Nathan Gass: 2021 candidate for Lake Villa Public Library District trustee

Updated 3/22/2021 11:31 AM

Four candidates running for three, 4-year terms



Town: Lake Villa

Age: 38

Occupation: Librarian, Cook Memorial Public Library District

Civic involvement: Member of the RAILS (Reaching Across Illinois Library System) EDI Committee.


Q. Why are you running for the library board, whether for re-election or election the first time? Is there a particular issue that motivates you, and if so, what is it?

A. I've lived in Lake Villa most of my life. Now that I'm raising a family in this community, I want to give back to the place that made me who I am. I love LVDL and believe one of the best ways I can serve is as a library trustee. I have dedicated my life to libraries, being a librarian myself for over 10 years. The public library is foundational to a healthy community -- a place people of all ages and backgrounds can enter freely to discover who they are and how they fit into the wider world. What motivates me most is ensuring our library is meeting the needs of the entire district with equal access to quality services, and that the library continues to provide diverse perspectives that help us all to grow.

Q. Did your library continue to adequately serve its constituents during the disruptions caused by the pandemic? If so, please cite an example of how it successfully adjusted to continue providing services. If not, please cite a specific example of what could have been done better.

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A. Yes, I think LVDL has done a phenomenal job of arising to the unique challenges of this pandemic. The library offered curbside pickup while the building was closed and continues to offer home delivery to those who request it. This home delivery service is rare among libraries in the area and is a prime example of how LVDL raises the bar for library service.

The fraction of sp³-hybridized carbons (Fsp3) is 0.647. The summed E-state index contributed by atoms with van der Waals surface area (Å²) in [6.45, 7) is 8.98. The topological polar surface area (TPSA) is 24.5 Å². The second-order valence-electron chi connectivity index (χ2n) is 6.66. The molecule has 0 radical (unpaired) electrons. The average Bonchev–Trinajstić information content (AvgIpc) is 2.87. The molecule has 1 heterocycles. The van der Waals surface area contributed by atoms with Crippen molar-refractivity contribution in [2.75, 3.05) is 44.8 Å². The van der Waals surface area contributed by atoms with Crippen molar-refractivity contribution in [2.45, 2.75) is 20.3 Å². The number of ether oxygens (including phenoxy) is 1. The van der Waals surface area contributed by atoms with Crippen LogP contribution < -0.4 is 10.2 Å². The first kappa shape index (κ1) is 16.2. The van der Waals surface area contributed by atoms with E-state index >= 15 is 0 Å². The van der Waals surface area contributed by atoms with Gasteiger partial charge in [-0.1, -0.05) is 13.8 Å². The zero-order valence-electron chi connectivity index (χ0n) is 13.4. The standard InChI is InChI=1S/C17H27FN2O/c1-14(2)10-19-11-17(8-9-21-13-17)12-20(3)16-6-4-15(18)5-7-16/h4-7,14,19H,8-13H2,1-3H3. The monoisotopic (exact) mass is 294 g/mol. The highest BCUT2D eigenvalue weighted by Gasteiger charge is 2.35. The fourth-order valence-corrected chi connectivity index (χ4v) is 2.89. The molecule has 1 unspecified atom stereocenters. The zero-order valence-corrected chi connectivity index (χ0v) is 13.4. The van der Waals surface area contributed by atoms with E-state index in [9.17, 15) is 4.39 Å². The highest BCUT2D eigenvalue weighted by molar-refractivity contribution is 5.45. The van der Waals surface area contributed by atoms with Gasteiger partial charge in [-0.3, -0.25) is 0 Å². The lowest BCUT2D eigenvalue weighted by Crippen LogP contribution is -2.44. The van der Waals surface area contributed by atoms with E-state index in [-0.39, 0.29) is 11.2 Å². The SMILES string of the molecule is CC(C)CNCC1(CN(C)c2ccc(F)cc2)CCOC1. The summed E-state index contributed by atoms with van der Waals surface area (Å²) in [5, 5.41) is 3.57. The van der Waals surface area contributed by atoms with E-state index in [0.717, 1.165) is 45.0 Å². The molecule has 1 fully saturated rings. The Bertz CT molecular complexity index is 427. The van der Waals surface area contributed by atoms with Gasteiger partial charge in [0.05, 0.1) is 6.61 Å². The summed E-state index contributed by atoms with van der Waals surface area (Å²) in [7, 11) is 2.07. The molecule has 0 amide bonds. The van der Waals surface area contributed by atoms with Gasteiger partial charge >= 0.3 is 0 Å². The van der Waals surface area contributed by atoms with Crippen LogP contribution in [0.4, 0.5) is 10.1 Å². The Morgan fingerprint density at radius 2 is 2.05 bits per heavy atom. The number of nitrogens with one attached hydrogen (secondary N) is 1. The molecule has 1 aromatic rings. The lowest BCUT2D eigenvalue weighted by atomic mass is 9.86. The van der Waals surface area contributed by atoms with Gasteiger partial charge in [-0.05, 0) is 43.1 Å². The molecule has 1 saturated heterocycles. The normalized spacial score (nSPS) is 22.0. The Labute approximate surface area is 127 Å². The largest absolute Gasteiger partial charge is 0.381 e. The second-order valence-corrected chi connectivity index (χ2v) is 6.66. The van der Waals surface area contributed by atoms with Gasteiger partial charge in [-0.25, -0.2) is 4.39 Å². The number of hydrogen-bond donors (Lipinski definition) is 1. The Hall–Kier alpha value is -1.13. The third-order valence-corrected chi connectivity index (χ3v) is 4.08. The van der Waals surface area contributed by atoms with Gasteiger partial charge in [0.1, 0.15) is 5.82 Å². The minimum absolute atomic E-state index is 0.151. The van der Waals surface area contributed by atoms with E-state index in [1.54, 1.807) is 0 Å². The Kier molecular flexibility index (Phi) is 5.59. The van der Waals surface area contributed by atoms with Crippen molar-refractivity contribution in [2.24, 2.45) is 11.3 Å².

Q. Has your library seen a significant shift in the use of online materials? Has it adequately bolstered and promoted its online collection?

A. I don't know the exact numbers on usage of online materials, but I can say that LVDL has a very robust online collection. Being a bit of a self-declared film buff, I was ecstatic when LVDL added Kanopy to its digital services -- a treasure trove of classics, indie films, foreign language films, and documentaries. The library has also temporarily provided home access to, something not available prior to COVID 19. LVDL has promoted these materials on their social media and even held events that tie into the services, such as having a documentary filmmaker talk about their film on Kanopy.

Q. In light of our experiences with COVID-19, what safeguards/guidelines should you put in place to address any future public health crises?

A. I think it is safe to say all libraries have learned so much about how to adapt quickly in response to a public health crisis. What we've learned so far will make that response even quicker should another health crisis arise. I think any safeguards or guidelines for future crises should consider the flexibility necessary for staff to continue to do their jobs and survive the disruption with their physical and mental health intact. We are lucky to live in this time of such advanced scientific knowledge, and so no matter the health crisis we should look to the scientific research and medical professionals to guide our decisions. These decisions will vary depending on the nature of the public health crisis, but as a community institution, the library should always place the safety of the community at the forefront of any decision-making and adapt in ways that ensure no segment of the district's population is disproportionately impacted.

Q. If you are an incumbent, describe your main contributions. Tell us of important initiatives you've led. If you are a non-incumbent, tell us what contributions you would make.


A. As a non-incumbent, I first want to thank the work of LVDL and its board up until now. We have a beautiful new building in a location more central within the district, wonderful staff, top notch services and programs, and last year made the important decision to eliminate late fees on materials. If elected, I would be eager to dig into studies on library usage within the district, figuring out what is working and what isn't. I know LVDL is in the process of developing its strategic plan, so now is a perfect time to ask these questions. One contribution I would love to make is exploring new modes of outreach the library could be doing, such as thinking about how we can take the library out into the community so that its presence and positive influence are ubiquitous throughout.

Q. Do you have a library card? How long have you had it? How often do you use it?

A. Yes I have a library card. I've had an LVDL card off and on since moving here when I was 13. I think I've had my current card number since 2002 when I signed up during a summer home from college. I use it constantly, checking out books, movies, and video games for myself and my family.

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